Cardiomyopathy

Also known as: restrictive cardiomyopathy, hypertrophic cardiomyopathy, dilated cardiomyopathy, arrhythmogenic right ventricular dysplasia

​What is Cardiomyopathy?

Cardiomyopathy is a group of  diseases that affect the heart muscle. The typically flexible heart muscle turns more rigid, thicker or larger than normal. Scar tissue can also develop on the heart in some instances.

What causes cardiomyopathy? 
In many cases the cause is unknown, in some children it is inherited from family members. Certain lifestyle choices or environmental exposures can cause cardiomyopathy, such as drugs, alcohol or exposure to toxins. Some diseases like heart disease or diabetes can lead to cardiomyopathy as a complication of the disease.

What are the symptoms of cardiomyopathy?
Cardiomyopathy often doesn’t have any signs and symptoms, at least at first. As it worsens, extreme tiredness, swelling of parts of the body like the legs or feet or shortness of breath may occur.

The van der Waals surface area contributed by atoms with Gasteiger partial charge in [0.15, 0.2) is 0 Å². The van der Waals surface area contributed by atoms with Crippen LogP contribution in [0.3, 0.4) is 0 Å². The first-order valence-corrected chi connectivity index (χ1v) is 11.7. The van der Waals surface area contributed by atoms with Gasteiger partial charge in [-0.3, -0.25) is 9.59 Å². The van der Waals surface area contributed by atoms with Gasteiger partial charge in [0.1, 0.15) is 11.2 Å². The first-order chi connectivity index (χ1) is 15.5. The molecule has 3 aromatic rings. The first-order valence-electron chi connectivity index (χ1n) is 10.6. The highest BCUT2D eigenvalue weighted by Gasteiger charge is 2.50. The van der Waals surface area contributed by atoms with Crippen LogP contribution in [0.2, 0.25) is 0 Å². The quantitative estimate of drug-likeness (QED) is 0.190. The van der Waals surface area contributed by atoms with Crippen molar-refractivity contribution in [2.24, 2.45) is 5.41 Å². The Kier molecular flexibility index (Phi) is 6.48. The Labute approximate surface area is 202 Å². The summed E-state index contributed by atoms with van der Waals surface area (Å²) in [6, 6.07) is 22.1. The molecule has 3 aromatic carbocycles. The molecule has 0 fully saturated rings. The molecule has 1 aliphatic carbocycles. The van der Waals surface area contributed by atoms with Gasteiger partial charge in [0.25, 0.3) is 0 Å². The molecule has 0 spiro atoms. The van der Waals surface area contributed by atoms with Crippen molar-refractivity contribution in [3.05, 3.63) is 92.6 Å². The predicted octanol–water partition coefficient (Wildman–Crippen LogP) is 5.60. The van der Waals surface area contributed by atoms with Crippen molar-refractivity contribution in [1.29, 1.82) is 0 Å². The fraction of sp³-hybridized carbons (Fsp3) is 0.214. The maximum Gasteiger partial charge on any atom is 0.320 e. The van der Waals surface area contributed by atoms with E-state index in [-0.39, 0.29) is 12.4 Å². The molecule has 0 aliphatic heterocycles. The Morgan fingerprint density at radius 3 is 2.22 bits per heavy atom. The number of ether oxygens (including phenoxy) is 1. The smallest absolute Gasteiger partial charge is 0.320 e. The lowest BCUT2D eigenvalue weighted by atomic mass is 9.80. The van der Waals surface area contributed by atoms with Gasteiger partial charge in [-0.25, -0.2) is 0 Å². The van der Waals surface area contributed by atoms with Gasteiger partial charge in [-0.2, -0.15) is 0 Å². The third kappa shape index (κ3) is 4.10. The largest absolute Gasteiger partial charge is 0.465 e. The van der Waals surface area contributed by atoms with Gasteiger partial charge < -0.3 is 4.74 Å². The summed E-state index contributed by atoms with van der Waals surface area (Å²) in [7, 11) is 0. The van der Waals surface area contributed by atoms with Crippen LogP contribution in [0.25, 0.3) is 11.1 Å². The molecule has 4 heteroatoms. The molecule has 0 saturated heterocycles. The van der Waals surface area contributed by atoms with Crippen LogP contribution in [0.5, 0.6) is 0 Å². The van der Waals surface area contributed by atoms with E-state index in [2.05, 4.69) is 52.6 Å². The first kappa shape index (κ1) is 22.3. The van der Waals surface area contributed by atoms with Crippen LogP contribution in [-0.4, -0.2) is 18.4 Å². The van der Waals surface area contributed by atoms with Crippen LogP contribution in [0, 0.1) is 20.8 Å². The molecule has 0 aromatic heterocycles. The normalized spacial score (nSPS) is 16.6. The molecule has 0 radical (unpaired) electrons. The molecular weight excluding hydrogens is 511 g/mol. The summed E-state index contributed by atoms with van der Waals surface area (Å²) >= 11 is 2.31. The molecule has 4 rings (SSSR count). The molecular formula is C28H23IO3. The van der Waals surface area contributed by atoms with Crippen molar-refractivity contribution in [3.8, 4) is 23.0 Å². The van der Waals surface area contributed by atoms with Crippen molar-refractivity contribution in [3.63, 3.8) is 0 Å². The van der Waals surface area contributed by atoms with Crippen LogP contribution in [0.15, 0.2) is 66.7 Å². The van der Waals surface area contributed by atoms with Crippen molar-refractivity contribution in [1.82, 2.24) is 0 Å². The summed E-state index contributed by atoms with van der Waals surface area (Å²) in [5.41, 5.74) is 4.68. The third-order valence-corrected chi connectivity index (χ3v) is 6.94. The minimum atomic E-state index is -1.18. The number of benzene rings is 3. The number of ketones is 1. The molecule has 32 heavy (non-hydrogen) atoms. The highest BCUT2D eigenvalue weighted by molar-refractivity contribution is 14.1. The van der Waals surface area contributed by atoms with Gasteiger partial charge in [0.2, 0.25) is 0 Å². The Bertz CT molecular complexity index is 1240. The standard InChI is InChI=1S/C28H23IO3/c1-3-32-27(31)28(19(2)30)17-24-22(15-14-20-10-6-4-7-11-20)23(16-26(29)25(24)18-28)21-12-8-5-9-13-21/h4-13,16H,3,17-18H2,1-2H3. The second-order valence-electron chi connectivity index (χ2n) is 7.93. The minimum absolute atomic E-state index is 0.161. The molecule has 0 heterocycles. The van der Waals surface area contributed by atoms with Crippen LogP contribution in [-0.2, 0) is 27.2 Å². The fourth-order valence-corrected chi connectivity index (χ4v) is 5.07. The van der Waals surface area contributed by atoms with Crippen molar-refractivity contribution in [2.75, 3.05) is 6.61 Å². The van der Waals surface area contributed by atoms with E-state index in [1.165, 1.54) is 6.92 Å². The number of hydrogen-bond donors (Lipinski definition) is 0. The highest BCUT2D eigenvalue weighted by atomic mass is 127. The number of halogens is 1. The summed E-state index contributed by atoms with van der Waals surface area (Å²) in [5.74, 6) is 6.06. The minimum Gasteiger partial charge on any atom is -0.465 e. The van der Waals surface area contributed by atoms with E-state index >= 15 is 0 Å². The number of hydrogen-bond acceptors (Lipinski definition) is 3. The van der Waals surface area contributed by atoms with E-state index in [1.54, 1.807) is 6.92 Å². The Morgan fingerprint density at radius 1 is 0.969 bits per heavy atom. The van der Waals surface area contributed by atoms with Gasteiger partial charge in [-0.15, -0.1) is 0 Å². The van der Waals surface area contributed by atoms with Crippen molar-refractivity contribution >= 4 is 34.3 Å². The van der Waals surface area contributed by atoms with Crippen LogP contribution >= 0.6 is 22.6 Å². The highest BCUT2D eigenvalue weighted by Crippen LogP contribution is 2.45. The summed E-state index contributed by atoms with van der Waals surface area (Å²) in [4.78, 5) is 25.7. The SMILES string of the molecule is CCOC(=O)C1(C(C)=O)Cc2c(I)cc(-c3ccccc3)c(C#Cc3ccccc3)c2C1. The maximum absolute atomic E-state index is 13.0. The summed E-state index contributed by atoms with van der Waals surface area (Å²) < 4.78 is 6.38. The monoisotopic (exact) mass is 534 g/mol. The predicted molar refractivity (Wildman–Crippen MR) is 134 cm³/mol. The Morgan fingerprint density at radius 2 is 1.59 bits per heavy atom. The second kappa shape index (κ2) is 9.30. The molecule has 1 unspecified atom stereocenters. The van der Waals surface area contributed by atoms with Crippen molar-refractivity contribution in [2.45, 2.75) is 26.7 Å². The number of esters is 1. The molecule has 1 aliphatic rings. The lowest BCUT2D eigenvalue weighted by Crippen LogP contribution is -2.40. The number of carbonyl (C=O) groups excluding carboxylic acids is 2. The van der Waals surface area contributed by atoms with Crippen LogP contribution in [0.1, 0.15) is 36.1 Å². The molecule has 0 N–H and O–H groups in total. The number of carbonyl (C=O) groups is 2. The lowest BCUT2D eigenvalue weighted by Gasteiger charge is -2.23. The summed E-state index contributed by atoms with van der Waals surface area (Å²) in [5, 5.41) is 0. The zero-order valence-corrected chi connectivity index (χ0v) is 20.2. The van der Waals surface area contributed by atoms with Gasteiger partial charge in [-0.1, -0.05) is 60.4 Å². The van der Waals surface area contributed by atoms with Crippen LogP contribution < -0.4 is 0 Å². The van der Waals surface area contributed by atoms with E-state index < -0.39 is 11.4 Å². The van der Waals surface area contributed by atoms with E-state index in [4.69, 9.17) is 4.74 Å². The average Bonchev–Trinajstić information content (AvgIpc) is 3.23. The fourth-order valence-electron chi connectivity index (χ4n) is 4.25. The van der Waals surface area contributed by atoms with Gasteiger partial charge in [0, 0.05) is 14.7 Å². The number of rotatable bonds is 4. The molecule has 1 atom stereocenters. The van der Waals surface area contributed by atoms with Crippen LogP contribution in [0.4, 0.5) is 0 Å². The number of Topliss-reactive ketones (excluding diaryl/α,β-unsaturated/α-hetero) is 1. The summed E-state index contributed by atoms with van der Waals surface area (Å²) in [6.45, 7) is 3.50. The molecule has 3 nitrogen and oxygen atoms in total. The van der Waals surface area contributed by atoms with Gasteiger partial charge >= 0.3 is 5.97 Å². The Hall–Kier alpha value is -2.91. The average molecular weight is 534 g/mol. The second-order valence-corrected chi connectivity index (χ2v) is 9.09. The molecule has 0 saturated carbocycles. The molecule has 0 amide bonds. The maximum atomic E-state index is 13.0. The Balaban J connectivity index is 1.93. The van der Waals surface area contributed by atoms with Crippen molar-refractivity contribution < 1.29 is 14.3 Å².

What are cardiomyopathy care options? 
Heart-healthy practices such as improved diet, exercise and sleep may help with mild cardiomyopathy. Medications can help to manage the symptoms of the disease. In some cases, surgery, other non-surgical procedures or the implantation of heart devices might be needed to manage cardiomyopathy.

Reviewed by: Jack Wolfsdorf, MD, FAAP

This page was last updated on: 6/12/2018 11:27:41 AM

From the Newsdesk

New anesthesia offering helps cardiac patients recover faster and with less pain
07/05/2018 — In this news story Dr. Kristine Guleserian, renowned heart surgeon, talk about Exparel. Exparel is a new anesthesia offering that helps cardiac patients recover faster and with less pain after heart surgery. 13 year-old Jessica Garcia, born with a congenital heart defect (VSD) was the first pediatric patient to use this treatment.
New anesthesia offering helps cardiac patients recover faster and with less pain
07/05/2018 — In this news story Dr. Kristine Guleserian, renowned heart surgeon, talk about Exparel. Exparel is a new anesthesia offering that helps cardiac patients recover faster and with less pain after heart surgery. 13 year-old Jessica Garcia, born with a congenital heart defect (VSD) was the first pediatric patient to use this treatment.

Video

video
Kristine Guleserian, MD of Nicklaus Children's Hospital is a congenital heart surgeon with the The Heart Program.